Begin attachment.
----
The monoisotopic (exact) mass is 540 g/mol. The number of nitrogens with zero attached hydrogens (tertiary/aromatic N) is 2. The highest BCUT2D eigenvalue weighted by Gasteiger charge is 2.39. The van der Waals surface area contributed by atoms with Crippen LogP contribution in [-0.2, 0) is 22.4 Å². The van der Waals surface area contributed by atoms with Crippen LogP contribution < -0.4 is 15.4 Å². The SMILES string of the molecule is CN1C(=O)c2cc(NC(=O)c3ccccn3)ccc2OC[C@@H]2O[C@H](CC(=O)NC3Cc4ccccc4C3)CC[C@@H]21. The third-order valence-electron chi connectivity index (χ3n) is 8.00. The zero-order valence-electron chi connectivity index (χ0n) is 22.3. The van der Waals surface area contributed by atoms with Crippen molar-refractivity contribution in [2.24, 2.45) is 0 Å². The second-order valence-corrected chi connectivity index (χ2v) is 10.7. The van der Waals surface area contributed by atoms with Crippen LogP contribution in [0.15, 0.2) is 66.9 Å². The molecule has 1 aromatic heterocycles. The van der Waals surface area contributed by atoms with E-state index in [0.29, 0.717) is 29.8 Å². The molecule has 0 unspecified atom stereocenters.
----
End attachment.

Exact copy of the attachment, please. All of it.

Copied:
The monoisotopic (exact) mass is 540 g/mol. The number of nitrogens with zero attached hydrogens (tertiary/aromatic N) is 2. The highest BCUT2D eigenvalue weighted by Gasteiger charge is 2.39. The van der Waals surface area contributed by atoms with Crippen LogP contribution in [-0.2, 0) is 22.4 Å². The van der Waals surface area contributed by atoms with Crippen LogP contribution < -0.4 is 15.4 Å². The SMILES string of the molecule is CN1C(=O)c2cc(NC(=O)c3ccccn3)ccc2OC[C@@H]2O[C@H](CC(=O)NC3Cc4ccccc4C3)CC[C@@H]21. The third-order valence-electron chi connectivity index (χ3n) is 8.00. The zero-order valence-electron chi connectivity index (χ0n) is 22.3. The van der Waals surface area contributed by atoms with Crippen molar-refractivity contribution in [2.24, 2.45) is 0 Å². The second-order valence-corrected chi connectivity index (χ2v) is 10.7. The van der Waals surface area contributed by atoms with Crippen LogP contribution in [0.15, 0.2) is 66.9 Å². The molecule has 1 aromatic heterocycles. The van der Waals surface area contributed by atoms with E-state index in [0.29, 0.717) is 29.8 Å². The molecule has 0 unspecified atom stereocenters.